A few days later, Romney expanded on his remarks during a debate: “We’ll move everything to get him. But I don’t want to buy into the Democratic pitch that this is all about one person — Osama bin Laden — because after we get him, there’s going to be another and another.”

Sources:, Washington Post



Obama said to Romney, “Just a few weeks ago you said you think we should have more troops in Iraq right now.”

Romney said in November 2011 it was “tragic” that the withdrawal was happening too quickly. And Romney has in the past said that his preference is to leave a large residual force of up to 30,000 troops in Iraq. In a speech Oct. 8 at the Virginia Military Institute, Romney reiterated his lament about the “abrupt withdrawal” of troops from Iraq.

Romney said Obama tried for a status of forces agreement that would have left more troops there, but couldn’t get Iraq to agree. So now Obama stresses he has removed all troops from Iraq, while knocking Romney for supporting what he originally had hoped to achieve.

Sources:, Washington Post and news media reports


Romney, who opposed the bailout, said, “Under no circumstances would I do anything other than to help this industry get on its feet” but that he had wanted to see the car companies go through a managed bankruptcy, with government help and guarantees as part of the process.

Obama replied that Governor Romney had not suggested government assistance would be available.

“You were very clear that you would not provide government assistance to the U.S. auto companies even if they went through bankruptcy.”

Romney did call for a “managed bankruptcy” – a process in which the company uses the bankruptcy code to discharge its debts, but emerges from the process a leaner, less leveraged company. Ultimately, along with getting nearly $80 billion in loans and other assistance from the Bush and Obama administrations, GM and Chrysler did go through a managed bankruptcy. But many independent analysts have concluded that taking the approach recommended by Romney would not have worked in 2008, because credit markets were so frozen that a bankruptcy was not a viable option at the time.

Source: Washington Post



Romney said "Syria is Iran's only ally in the Arab world. It's their route to the sea."

Iran has a large southern coastline with access to the Persian Gulf and the Gulf of Oman. And it has no land border with Syria.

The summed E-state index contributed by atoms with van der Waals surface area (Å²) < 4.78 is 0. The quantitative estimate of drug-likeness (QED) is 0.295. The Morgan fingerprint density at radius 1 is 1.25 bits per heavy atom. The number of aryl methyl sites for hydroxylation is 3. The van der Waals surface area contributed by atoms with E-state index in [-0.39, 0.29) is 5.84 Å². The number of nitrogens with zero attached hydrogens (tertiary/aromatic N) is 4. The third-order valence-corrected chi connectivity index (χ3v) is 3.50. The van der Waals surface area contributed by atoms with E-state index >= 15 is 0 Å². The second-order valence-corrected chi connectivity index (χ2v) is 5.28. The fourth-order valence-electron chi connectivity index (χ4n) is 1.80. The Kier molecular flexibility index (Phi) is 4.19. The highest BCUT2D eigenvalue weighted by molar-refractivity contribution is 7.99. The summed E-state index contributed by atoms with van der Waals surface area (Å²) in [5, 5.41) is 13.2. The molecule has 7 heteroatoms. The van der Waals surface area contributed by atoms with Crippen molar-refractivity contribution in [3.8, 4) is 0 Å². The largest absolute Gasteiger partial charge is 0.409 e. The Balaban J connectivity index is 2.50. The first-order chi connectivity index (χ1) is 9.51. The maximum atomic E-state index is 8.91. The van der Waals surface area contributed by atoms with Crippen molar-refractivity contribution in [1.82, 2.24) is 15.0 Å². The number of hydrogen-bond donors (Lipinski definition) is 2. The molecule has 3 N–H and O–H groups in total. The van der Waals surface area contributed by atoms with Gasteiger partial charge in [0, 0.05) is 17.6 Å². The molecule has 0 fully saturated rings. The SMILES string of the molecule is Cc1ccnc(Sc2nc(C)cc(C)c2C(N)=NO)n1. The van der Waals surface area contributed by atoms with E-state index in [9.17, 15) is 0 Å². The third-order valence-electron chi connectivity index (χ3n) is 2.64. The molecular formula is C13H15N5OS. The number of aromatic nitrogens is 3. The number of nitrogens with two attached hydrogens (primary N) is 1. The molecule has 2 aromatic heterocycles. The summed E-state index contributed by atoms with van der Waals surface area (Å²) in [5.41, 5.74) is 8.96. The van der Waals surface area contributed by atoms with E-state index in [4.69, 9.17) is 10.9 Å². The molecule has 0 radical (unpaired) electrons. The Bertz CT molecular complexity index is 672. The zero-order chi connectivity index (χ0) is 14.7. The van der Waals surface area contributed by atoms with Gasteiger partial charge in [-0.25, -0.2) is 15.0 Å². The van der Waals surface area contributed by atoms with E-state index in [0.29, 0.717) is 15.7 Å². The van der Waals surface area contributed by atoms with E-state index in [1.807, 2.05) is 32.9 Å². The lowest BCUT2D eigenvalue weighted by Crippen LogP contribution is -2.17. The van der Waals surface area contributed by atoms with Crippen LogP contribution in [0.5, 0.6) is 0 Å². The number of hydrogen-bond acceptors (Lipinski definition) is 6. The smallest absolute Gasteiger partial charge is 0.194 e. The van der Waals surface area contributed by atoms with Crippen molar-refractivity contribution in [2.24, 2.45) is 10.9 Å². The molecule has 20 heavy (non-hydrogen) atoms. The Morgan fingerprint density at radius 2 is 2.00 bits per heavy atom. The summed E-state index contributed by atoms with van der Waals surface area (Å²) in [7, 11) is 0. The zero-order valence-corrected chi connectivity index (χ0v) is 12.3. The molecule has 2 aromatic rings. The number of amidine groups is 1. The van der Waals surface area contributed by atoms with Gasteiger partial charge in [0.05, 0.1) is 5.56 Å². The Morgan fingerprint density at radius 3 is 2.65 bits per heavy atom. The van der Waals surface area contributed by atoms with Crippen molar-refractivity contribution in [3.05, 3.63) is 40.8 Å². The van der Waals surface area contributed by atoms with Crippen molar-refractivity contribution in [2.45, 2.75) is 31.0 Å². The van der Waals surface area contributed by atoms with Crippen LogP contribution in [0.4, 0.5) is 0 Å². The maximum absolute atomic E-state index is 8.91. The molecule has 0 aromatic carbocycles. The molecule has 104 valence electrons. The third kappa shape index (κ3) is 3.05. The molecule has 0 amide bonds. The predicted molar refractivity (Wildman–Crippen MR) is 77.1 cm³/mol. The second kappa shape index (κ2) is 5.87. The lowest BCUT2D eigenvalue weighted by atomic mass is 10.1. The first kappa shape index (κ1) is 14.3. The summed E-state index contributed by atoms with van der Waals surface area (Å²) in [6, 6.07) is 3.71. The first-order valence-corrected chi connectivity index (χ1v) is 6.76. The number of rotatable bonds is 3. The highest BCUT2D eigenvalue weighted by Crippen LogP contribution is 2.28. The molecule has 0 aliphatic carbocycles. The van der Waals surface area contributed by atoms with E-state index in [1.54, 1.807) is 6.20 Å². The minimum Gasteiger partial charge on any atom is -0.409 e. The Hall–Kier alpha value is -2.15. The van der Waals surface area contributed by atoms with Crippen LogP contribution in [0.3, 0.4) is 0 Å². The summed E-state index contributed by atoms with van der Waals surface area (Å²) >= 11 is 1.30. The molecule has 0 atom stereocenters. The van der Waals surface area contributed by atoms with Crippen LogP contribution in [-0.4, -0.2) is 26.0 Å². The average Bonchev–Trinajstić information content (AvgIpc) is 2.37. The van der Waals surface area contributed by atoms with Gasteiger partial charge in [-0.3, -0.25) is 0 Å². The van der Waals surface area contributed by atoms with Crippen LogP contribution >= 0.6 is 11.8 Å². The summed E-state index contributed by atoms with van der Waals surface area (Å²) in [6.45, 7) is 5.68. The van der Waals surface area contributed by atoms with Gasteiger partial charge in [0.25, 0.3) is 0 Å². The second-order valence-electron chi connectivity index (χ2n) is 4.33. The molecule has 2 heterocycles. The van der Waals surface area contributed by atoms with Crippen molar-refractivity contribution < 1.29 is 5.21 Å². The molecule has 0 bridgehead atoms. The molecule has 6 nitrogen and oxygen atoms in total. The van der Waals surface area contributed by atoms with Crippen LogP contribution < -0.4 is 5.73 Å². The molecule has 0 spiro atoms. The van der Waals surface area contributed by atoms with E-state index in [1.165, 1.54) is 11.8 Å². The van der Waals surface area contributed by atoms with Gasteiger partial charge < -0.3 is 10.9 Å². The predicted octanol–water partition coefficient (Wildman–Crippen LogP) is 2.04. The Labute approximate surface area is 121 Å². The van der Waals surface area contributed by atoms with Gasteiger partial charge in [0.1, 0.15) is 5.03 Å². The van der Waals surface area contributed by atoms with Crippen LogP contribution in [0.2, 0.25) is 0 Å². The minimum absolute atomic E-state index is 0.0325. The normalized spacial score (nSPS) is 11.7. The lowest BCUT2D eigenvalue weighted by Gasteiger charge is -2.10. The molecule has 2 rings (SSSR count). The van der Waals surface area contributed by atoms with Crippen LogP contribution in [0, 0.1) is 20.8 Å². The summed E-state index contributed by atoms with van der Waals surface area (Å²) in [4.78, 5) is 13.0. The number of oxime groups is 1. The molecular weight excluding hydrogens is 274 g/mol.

Source: Associated Press



Romney said,: “You look at how we get to a balanced budget within eight to 10 years. We do it by getting — by reducing spending in a whole series of programs. By the way, number one I get rid of is Obamacare.”

There’s just one problem with that: repealing “Obamacare” wouldn’t reduce the deficit. It would increase it. At least, that’s the judgment of the Congressional Budget Office – which gives the official word on what costs money and what saves money. According to its most recent estimate, released in July, a repeal of the health care law would increase the deficit by $109 billion over 10 years.



Romney said the "Navy is smaller now than at any time since 1917," suggesting a reduction in military spending and capability and that "our Air Force is older and smaller than at any time since it was founded in 1947." 

It's true that the number of aircraft and vessels has dropped but experts said the advanced technology and firepower of the present-day Air Force and Navy makes the United States the world’s unquestioned military leader. Obama said "the question is not a game of Battleship where we're counting ships. It's -- it's what are our capabilities."




Romney said, “Of course, we see in Syria 30,000 civilians having been killed by the military there.”

The United Nations estimates that 20,000 people have been killed, mostly civilians, with casualties generated by hostilities from both sides.

Source: United Nations

Compiled by Zachary R. Dowdy and Sarah Crichton